The initial decision to take drugs is mostly voluntary. However, when drug abuse takes over, a person’s ability to exert self-control can become seriously impaired. Brain imaging studies from drug-addicted individuals show physical changes in areas of the brain that are critical to judgment, decision-making, learning and memory, and behavior control. Scientists believe that these changes alter the way the brain works, and may help explain the compulsive and destructive behaviors of addiction.
Why do some people become addicted to drugs, while others do not?
As with any other disease, vulnerability to addiction differs from person to person. In general, the more risk factors an individual has, the greater the chance that taking drugs will lead to abuse and addiction. “Protective” factors reduce a person’s risk of developing addiction.
|EXAMPLES OF RISK AND PROTECTIVE FACTORS|
|Risk Factors||Domain||Protective Factors|
|Early Aggressive Behavior||Individual||Self-Control|
|Poor Social Skills||Individual||Positive Relationships|
|Lack of Parental Supervision_____||Family||Parental Monitoring and Support|
|Substance Abuse||Peer||Academic Competence|
|Drug Availability||School||Anti-Drug Use Policies|
|Poverty||Community______||Strong Neighborhood Attachment|
What factors determine if a person will become addicted?
No single factor determines whether a person will become addicted to drugs. The overall risk for addiction is impacted by the biological makeup of the individual – it can even be influenced by gender or ethnicity, his or her developmental stage, and the surrounding social environment (e.g., conditions at home, at school, and in the neighborhood).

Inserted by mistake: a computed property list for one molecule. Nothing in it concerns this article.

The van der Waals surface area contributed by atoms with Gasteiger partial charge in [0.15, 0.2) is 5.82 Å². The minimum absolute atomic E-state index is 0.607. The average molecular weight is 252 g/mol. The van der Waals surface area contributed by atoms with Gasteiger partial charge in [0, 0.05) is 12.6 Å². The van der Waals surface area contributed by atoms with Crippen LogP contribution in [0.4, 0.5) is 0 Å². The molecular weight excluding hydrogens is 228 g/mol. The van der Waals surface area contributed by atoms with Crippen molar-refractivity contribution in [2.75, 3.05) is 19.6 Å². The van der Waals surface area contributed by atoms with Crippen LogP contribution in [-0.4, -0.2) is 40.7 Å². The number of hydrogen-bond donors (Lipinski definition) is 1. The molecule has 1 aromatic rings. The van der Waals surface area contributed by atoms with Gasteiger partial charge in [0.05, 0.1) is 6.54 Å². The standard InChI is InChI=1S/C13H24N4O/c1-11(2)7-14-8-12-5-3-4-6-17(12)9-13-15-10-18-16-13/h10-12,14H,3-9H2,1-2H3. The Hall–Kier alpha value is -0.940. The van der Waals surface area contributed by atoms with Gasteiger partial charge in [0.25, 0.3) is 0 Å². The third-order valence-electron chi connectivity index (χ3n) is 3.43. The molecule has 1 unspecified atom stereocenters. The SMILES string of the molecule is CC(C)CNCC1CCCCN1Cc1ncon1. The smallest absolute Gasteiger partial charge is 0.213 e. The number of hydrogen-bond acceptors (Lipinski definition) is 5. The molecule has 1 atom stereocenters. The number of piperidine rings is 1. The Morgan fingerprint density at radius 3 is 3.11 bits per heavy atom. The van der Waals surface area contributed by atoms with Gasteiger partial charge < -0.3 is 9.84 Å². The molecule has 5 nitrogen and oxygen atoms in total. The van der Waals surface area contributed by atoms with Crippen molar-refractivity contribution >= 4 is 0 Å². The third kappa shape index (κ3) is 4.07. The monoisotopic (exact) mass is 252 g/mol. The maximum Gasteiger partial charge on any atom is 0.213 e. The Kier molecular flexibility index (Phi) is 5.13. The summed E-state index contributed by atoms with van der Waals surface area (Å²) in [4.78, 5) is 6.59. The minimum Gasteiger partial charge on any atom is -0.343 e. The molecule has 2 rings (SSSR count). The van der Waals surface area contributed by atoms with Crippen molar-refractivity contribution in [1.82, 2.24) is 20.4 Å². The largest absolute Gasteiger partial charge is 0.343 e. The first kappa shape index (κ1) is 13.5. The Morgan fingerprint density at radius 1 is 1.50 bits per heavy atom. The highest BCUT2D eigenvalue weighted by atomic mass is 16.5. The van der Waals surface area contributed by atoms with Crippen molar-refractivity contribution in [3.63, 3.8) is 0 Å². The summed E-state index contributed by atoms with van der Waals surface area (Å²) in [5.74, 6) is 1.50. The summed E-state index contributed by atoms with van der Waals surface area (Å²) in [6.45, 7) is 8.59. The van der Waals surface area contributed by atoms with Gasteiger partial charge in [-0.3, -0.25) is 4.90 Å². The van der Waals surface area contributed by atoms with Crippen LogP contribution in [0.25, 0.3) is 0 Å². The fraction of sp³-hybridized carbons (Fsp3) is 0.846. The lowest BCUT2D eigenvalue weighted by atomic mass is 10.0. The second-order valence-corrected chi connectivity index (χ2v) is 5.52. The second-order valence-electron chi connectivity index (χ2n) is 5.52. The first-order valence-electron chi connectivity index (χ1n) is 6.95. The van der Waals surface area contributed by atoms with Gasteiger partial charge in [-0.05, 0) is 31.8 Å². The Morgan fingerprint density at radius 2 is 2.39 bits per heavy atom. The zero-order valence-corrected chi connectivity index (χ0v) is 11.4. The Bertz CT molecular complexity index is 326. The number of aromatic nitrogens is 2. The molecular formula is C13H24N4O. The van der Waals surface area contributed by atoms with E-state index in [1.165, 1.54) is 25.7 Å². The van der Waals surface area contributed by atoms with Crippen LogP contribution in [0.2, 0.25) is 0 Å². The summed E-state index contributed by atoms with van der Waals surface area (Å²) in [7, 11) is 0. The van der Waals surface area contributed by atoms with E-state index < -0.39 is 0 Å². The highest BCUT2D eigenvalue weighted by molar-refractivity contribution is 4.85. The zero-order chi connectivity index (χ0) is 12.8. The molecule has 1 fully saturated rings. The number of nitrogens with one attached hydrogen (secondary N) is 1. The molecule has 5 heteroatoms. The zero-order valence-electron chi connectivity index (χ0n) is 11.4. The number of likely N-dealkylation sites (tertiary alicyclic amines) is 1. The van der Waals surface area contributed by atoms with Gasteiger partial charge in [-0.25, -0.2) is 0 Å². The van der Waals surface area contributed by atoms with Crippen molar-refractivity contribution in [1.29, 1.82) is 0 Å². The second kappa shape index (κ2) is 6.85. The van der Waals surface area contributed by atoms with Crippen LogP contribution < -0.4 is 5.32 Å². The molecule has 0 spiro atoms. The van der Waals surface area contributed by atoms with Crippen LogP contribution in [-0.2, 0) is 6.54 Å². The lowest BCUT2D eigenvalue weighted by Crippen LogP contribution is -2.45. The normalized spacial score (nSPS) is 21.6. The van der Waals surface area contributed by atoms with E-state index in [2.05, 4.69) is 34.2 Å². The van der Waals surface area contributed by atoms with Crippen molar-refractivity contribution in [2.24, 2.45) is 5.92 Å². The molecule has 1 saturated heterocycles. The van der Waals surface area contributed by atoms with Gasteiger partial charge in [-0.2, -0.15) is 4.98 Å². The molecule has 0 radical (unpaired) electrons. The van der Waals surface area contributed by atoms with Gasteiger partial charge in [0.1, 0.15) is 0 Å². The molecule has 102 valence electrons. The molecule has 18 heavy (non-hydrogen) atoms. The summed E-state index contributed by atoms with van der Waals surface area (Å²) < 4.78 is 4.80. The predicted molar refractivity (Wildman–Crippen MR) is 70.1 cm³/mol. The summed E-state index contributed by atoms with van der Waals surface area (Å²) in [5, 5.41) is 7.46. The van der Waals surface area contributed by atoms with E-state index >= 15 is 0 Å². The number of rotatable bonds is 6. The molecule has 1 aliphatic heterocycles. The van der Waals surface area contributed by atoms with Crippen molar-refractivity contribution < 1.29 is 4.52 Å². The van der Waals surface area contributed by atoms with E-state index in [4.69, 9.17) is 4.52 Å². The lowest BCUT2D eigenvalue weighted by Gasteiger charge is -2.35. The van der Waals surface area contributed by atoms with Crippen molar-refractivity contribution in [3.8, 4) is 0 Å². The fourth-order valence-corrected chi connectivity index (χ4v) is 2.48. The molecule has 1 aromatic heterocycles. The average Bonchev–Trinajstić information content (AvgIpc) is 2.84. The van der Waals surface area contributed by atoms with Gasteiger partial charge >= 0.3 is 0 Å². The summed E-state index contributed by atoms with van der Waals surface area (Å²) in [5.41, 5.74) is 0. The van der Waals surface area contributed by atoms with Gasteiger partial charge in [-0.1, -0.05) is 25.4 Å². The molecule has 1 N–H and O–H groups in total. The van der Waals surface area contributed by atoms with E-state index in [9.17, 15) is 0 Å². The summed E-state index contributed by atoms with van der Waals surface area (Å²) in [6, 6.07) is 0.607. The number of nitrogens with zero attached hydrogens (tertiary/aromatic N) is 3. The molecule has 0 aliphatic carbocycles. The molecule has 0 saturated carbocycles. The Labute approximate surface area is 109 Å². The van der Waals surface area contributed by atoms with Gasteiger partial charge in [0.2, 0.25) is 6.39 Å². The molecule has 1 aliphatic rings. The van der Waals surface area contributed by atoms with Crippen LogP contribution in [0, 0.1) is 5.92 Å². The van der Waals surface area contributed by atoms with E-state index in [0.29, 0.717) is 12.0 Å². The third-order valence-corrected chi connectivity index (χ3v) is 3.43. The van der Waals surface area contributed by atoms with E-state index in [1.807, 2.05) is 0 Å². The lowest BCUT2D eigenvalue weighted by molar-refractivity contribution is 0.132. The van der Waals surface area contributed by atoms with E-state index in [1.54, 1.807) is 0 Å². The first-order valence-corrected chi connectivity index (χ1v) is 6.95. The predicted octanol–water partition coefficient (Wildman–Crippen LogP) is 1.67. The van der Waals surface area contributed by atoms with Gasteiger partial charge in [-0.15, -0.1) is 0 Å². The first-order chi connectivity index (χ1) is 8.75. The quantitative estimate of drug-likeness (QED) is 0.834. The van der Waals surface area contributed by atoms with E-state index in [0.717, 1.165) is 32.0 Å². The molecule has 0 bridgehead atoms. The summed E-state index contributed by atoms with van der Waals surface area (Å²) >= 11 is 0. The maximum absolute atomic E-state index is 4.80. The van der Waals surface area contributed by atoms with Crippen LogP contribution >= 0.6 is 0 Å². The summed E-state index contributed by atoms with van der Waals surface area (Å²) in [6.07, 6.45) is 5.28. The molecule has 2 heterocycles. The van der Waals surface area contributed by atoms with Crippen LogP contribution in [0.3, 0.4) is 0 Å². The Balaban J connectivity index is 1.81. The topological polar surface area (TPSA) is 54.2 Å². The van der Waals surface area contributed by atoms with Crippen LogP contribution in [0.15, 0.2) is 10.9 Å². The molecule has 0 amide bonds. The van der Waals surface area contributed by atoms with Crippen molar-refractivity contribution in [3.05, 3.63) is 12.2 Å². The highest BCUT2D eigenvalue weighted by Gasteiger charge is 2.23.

Which biological factors increase risk of addiction?
Scientists estimate that genetic factors account for between 40 and 60 percent of a person’s vulnerability to addiction, including the effects of environment on gene expression and function. Adolescents and individuals with mental disorders are at greater risk of drug abuse and addiction than the general population.
What environmental factors increase the risk of addiction?
- Home and Family. The influence of the home environment is usually most important in childhood. Parents or older family members who abuse alcohol or drugs, or who engage in criminal behavior, can increase children’s risks of developing their own drug problems.
- Peers and School. Friends and acquaintances have the greatest influence during adolescence. Drug-abusing peers can sway even those without risk factors to try drugs for the first time. Academic failure or poor social skills can put a child further at risk for drug abuse.
Source: National Institute on Drug Abuse (NIDA), National Institutes of Health, U.S. Department of Health and Human Services
Next Week… How can I, as a teen, protect myself from all these factors?